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What is an Angiomyolipoma?

By Emma Lloyd
Updated May 17, 2024
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An angiomyolipoma is a benign fatty tumor that can form in kidneys. They are made up of muscle and vessels as well as fatty tissue. The incidence rate in the general population is about 0.3%, although that figure is much higher when associated with a condition called tuberous sclerosis. Most of these tumors are harmless and are isolated cases that do not recur although, very rarely, one can become cancerous or cause hemorrhaging.

About 80% of angiomyolipomas develop spontaneously in the absence of any other disease. More than half of tumors do not cause any symptoms, with symptoms more likely to occur if the tumor approaches or exceeds 1.6 inches (4 cm) in size. They usually are non-threatening, but larger tumors can cause potentially serious symptoms. For an unknown reason, about 80% form in the right kidney.

Most tumors grow without any underlying cause, but people with a genetic condition called tuberous sclerosis are at increased risk of developing an angiomyolipoma. This rare disease causes tumors to grow in many organs, including the brain, heart, lungs and skin, in addition to the kidneys. Up to 80% of people with tuberous sclerosis develop one or more on the kidneys, which are also called renal angiomyolipomas.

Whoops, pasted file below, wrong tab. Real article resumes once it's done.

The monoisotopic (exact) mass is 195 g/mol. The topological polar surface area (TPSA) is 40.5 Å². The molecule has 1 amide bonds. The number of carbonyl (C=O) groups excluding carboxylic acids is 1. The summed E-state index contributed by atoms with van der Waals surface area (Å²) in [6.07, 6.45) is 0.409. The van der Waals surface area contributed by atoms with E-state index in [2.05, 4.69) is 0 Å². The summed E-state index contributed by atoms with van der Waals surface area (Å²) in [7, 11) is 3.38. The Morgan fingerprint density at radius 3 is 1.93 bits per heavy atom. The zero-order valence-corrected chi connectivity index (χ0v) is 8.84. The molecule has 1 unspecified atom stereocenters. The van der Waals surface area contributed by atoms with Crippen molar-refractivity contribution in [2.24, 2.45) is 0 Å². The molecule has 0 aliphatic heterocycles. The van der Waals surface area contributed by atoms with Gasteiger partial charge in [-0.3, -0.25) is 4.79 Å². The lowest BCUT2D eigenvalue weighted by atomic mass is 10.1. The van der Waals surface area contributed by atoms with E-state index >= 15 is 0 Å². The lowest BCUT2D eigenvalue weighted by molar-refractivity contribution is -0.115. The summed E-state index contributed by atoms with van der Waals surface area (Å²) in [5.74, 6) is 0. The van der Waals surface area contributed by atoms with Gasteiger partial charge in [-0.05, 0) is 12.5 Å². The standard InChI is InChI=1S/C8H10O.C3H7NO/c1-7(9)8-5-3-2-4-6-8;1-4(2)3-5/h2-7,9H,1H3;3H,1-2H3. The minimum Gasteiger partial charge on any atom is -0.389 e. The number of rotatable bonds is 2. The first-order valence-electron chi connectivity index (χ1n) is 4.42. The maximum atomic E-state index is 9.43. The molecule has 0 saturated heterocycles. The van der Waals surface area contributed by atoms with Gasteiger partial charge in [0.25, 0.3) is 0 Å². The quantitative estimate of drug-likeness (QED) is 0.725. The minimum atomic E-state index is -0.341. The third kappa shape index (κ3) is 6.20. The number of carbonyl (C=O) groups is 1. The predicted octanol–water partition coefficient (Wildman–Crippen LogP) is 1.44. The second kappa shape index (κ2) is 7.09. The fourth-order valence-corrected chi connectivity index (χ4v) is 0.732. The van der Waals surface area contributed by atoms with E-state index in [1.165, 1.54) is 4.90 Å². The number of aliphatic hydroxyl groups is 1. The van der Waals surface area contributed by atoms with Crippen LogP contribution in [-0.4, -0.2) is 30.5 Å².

As the fatty tumor grows larger, it can cause abdominal pain, fever, nausea and weight loss. These symptoms are much more likely to occur in people who have tuberous sclerosis, as they generally occur when tumors are very large or when multiple tumors are present. Large tumors are at risk of hemorrhaging, which is potentially life-threatening.

Small, isolated tumors are unlikely to cause symptoms and might remain undiagnosed altogether. They often are diagnosed only when a patient undergoes a medical imaging scan for an unrelated condition. Those that are associated with tuberous sclerosis are more likely to be diagnosed, because people with this condition undergo regular medical imaging tests for screening purposes.